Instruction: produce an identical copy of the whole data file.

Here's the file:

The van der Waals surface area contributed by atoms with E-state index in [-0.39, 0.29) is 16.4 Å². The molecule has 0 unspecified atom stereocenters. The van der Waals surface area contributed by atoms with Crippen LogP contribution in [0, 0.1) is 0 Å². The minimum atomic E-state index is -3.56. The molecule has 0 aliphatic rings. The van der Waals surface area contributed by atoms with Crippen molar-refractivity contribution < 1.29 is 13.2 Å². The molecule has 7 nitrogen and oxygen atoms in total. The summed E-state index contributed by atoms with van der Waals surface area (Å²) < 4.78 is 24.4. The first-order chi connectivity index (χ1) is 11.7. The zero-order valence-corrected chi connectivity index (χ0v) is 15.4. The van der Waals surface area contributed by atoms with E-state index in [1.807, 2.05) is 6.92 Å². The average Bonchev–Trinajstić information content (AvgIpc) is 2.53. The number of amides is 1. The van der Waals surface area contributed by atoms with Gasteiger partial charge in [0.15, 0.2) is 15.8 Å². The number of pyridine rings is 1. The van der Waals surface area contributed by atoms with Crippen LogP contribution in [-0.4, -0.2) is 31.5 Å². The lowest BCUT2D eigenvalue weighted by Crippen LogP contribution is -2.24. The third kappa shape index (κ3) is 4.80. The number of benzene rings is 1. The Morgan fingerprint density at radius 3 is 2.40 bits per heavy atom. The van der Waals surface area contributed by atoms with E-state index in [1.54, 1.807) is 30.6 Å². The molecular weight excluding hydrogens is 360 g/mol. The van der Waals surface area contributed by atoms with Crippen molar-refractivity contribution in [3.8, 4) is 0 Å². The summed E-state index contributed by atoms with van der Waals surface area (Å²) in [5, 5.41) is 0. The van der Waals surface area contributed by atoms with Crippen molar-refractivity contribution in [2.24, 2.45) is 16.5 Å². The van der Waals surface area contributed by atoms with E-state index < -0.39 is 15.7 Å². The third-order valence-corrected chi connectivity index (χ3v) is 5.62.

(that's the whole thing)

The van der Waals surface area contributed by atoms with E-state index in [-0.39, 0.29) is 16.4 Å². The molecule has 0 unspecified atom stereocenters. The van der Waals surface area contributed by atoms with Crippen LogP contribution in [0, 0.1) is 0 Å². The minimum atomic E-state index is -3.56. The molecule has 0 aliphatic rings. The van der Waals surface area contributed by atoms with Crippen molar-refractivity contribution < 1.29 is 13.2 Å². The molecule has 7 nitrogen and oxygen atoms in total. The summed E-state index contributed by atoms with van der Waals surface area (Å²) < 4.78 is 24.4. The first-order chi connectivity index (χ1) is 11.7. The zero-order valence-corrected chi connectivity index (χ0v) is 15.4. The van der Waals surface area contributed by atoms with E-state index in [1.807, 2.05) is 6.92 Å². The average Bonchev–Trinajstić information content (AvgIpc) is 2.53. The number of amides is 1. The van der Waals surface area contributed by atoms with Gasteiger partial charge in [0.15, 0.2) is 15.8 Å². The number of pyridine rings is 1. The van der Waals surface area contributed by atoms with Crippen LogP contribution in [-0.4, -0.2) is 31.5 Å². The lowest BCUT2D eigenvalue weighted by Crippen LogP contribution is -2.24. The third kappa shape index (κ3) is 4.80. The number of benzene rings is 1. The Morgan fingerprint density at radius 3 is 2.40 bits per heavy atom. The van der Waals surface area contributed by atoms with E-state index in [1.54, 1.807) is 30.6 Å². The molecular weight excluding hydrogens is 360 g/mol. The van der Waals surface area contributed by atoms with Crippen molar-refractivity contribution in [3.8, 4) is 0 Å². The summed E-state index contributed by atoms with van der Waals surface area (Å²) in [5, 5.41) is 0. The van der Waals surface area contributed by atoms with Crippen molar-refractivity contribution in [2.24, 2.45) is 16.5 Å². The van der Waals surface area contributed by atoms with E-state index < -0.39 is 15.7 Å². The third-order valence-corrected chi connectivity index (χ3v) is 5.62.